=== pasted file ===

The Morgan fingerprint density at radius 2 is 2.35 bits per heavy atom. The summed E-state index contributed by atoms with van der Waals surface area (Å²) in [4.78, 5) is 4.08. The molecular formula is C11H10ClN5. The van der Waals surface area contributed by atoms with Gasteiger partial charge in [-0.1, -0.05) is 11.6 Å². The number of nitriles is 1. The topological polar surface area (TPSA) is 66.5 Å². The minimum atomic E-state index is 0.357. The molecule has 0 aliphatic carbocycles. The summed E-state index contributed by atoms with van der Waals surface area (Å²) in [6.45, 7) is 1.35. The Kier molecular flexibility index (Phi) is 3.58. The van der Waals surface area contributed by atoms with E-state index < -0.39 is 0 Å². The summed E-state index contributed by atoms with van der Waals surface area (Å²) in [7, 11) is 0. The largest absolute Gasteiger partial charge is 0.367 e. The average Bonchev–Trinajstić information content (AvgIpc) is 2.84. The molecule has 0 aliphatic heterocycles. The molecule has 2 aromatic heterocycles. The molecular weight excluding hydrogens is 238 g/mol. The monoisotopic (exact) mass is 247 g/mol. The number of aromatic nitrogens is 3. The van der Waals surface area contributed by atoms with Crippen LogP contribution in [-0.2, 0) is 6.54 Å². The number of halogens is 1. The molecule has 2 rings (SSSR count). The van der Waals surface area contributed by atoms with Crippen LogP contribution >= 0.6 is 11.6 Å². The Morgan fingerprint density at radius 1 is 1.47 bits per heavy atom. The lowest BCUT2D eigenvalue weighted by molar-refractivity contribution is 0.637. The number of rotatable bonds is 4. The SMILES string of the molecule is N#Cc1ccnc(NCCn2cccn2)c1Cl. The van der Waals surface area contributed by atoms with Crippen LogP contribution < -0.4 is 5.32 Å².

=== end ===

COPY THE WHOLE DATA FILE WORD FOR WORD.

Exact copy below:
The Morgan fingerprint density at radius 2 is 2.35 bits per heavy atom. The summed E-state index contributed by atoms with van der Waals surface area (Å²) in [4.78, 5) is 4.08. The molecular formula is C11H10ClN5. The van der Waals surface area contributed by atoms with Gasteiger partial charge in [-0.1, -0.05) is 11.6 Å². The number of nitriles is 1. The topological polar surface area (TPSA) is 66.5 Å². The minimum atomic E-state index is 0.357. The molecule has 0 aliphatic carbocycles. The summed E-state index contributed by atoms with van der Waals surface area (Å²) in [6.45, 7) is 1.35. The Kier molecular flexibility index (Phi) is 3.58. The van der Waals surface area contributed by atoms with E-state index < -0.39 is 0 Å². The summed E-state index contributed by atoms with van der Waals surface area (Å²) in [7, 11) is 0. The largest absolute Gasteiger partial charge is 0.367 e. The average Bonchev–Trinajstić information content (AvgIpc) is 2.84. The molecule has 0 aliphatic heterocycles. The molecule has 2 aromatic heterocycles. The molecular weight excluding hydrogens is 238 g/mol. The monoisotopic (exact) mass is 247 g/mol. The number of aromatic nitrogens is 3. The van der Waals surface area contributed by atoms with Crippen LogP contribution in [-0.2, 0) is 6.54 Å². The number of halogens is 1. The molecule has 2 rings (SSSR count). The van der Waals surface area contributed by atoms with Crippen LogP contribution >= 0.6 is 11.6 Å². The Morgan fingerprint density at radius 1 is 1.47 bits per heavy atom. The lowest BCUT2D eigenvalue weighted by molar-refractivity contribution is 0.637. The number of rotatable bonds is 4. The SMILES string of the molecule is N#Cc1ccnc(NCCn2cccn2)c1Cl. The van der Waals surface area contributed by atoms with Crippen LogP contribution < -0.4 is 5.32 Å².